If you’re reading this you’re currently being tracked by a team of local authorities who will soon have you and your family arrested for failing to remit payment to the IRS. No running now…
Sounds ridiculous, right? Believe it or not, these absurd and aggressive scare tactics are what most scammers use when imitating the IRS. The sad, yet almost comical, fact is: it works.
How do IRS scammers bring in the bucks?
The most common techniques involve demanding immediate payment from a person over the phone. They may ask for personal information such as credit card or even social security numbers. Some scams are also conducted through email, text or even social media. The question rises, why would people give into these tricks so readily?
If an IRS scammer were likened to a burglar, it’s almost as though thee house owner’s are literally flinging their doors open, inviting the burglar to go for a nice peruse through their valuables, all while throwing on a pot of tea for that extra touch of hospitality. There are two key factors that enable a scammer to be successful. They include fear and inexperience.
Combatting Slimy IRS Scammers
Fortunately for everyone (minus the sneaky tricksters, of course) knowledge eliminates both those elements commonly played on. By knowing some red flags to look out for, a person can easily identify a scammer and defeat any fear those suckers try to evoke.
Received a phone call before a mailed letter?
Red Flag. The IRS is known for always sending a proper letter in the mail before contacting a person by phone. If all of a sudden you are on the phone with a person from the IRS who is threatening to sue you for all you’re worth, you are definitely being scammed. One tactic is to ask their target to pay in the method of a gift card such as Amazon or iTunes.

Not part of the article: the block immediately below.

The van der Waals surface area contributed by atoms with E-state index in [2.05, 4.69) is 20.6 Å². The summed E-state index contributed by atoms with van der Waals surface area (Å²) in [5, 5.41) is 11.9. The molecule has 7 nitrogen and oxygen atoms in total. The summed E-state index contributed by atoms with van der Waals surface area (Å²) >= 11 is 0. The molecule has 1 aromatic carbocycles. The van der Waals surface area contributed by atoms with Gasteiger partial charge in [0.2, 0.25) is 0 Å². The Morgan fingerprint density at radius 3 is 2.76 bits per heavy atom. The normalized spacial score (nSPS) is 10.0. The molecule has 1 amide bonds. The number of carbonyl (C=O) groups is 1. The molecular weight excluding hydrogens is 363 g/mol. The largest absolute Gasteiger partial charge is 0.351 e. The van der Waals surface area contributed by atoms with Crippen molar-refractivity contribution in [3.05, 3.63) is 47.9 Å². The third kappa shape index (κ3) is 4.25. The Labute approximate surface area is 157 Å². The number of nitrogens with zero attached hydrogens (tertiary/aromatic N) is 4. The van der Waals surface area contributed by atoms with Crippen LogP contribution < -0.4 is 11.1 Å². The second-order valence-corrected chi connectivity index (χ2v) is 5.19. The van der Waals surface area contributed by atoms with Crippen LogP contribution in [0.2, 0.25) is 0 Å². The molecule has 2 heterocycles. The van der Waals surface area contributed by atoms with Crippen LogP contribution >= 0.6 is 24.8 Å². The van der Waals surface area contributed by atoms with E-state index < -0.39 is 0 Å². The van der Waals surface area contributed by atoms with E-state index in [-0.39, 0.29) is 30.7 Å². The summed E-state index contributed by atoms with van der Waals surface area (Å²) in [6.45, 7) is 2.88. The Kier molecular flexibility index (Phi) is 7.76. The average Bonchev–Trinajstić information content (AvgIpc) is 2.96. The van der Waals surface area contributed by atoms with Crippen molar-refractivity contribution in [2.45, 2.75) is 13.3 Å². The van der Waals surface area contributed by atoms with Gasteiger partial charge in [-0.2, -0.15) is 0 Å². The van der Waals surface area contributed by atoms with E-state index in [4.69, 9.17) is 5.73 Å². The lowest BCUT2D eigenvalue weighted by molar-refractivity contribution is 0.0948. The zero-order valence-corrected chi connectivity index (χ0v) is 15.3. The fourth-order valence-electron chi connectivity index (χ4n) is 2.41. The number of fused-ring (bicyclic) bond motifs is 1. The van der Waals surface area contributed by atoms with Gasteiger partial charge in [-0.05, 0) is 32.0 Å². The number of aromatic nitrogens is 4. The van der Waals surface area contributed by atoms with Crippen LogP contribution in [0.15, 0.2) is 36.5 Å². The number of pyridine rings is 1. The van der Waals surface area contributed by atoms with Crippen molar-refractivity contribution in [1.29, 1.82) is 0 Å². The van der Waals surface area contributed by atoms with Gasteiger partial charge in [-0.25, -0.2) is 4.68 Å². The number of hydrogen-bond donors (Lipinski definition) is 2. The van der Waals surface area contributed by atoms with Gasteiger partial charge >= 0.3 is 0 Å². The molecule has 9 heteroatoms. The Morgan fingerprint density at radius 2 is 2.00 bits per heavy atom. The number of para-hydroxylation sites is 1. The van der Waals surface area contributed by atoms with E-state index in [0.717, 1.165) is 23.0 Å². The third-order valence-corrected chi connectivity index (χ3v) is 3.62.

Asks for personal information over phone?
Red Flag. The IRS does not ask for credit or debit numbers over the phone. Some are convinced a scammer is from the IRS because they know a lot of your personal information such as birth date and home address. Some people use this as an indicator that they are legitimate and decide to provide more personal information over the phone.
Threatens or uses aggressive tone?
Red Flag. The IRS has strict processes used to ensure professionalism. A first-time call (remember, the IRS communicates by written letter first) that results in aggressive, bold demands and/or threats is most likely a scam.
Have you been targeted by an IRS scammer yet?
If you suspect you are being scammed, abort mission. Hang up the phone, delete that email, etc. If you remain on the phone or begin clicking links online, the chances of people getting a hold of your personal information becomes higher. While that does sound scary, there is no need to be completely paranoid that you’re getting scammed at every corner. The best thing a person can do is simply keep up to date on the procedures the IRS uses so that fishy scams that seem out of place are effortless to spot. Simple as that.